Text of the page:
A much-anticipated debut collection from one of Canada’s most promising emerging poets
Pebble Swing earns its title from the image of stones skipping their way across a body of water, or, in the author’s case, syllables and traces of her mother tongue bouncing back at her from the water’s reflective surface. This collection is about language and family histories. It is the author’s attempt to piece together the resonant aftermath of the Chinese Cultural Revolution, which stole the life of her paternal grandmother. As an immigrant whose grasp of Mandarin is fading, Wang explores absences in her caesuras and fragmentation—that which is unspoken, but endures.
The poems in this collection also trace the experiences of a young poet who left home at seventeen to pursue writing; the result is a series of city poetry infused with memory, the small joys of Vancouver’s everyday, environmental politics, grief and notions of home. While the poetics of response are abundant in the collection—with poems written to Natalie Lim and Ashley Hynd—the last section of the book, "Thirteen Ghazals and Anti-Ghazals after Phyllis Webb," forges a continued response to Phyllis Webb on Salt Spring Island, and innovates within the possibilities of the experimental ghazal form.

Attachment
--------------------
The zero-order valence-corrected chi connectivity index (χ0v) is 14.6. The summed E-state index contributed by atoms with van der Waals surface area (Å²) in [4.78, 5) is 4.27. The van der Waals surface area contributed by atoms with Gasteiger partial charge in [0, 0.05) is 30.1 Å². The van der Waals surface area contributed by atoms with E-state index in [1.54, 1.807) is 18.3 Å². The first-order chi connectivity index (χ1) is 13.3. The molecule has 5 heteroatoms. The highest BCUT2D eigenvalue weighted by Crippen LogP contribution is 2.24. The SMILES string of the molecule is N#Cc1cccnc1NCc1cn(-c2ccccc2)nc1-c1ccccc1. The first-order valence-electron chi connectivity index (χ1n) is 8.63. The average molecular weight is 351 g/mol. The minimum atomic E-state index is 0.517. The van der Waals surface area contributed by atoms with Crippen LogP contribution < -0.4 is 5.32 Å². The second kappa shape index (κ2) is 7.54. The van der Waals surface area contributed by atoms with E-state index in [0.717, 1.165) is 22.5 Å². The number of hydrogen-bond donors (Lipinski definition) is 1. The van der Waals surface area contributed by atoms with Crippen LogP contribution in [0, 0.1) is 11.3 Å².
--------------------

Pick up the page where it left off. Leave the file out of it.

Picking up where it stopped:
Isabella Wang is the author of the chapbook On Forgetting a Language (Baseline Press, 2019). She has been shortlisted for The Malahat Review’s Far Horizons Award for Poetry, Minola Review’s Poetry Contest, and was the youngest writer to be shortlisted twice for The New Quarterly’s Edna Staebler Personal Essay Contest. Wang’s poetry and prose have appeared in over thirty literary journals and three anthologies, including Watch Your Head: Writers and Artists Respond to the Climate Crisis (Coach House Books, 2020) and They Rise Like A Wave: An Anthology of Asian American Women Poets (Blue Oak Press, 2021). She studies English and world literature at Simon Fraser University and is an editor at Room magazine. Pebble Swing is her debut full-length poetry collection. She lives in Port Moody, BC.
"The poems in Isabella Wang’s Pebble Swing move like fireflies. Shying away from big revelations they offer brief, brilliant illuminations that last long after one has laid the book down. To enter these poems is to mull over history and place and to understand that the poet for whom “there was no place for my language in this new country” has made of language itself a home—for herself and for her readers. "
"Pebble Swing is a nuanced collection of poetry that is refreshingly, devastatingly new. Isabella, with her direct and clear-eyed poetic voice, takes on the markers of Canadian poetry—landscape, identity and place—but makes them entirely her own. It is remarkable that a young Chinese Canadian poet can engage so precisely with the canonized literary past, while making sure her own linguistic fingerprint remains distinct, heartbreaking and real. Pebble Swing is one of the most exciting debut books, in any genre, that I have ever read. "
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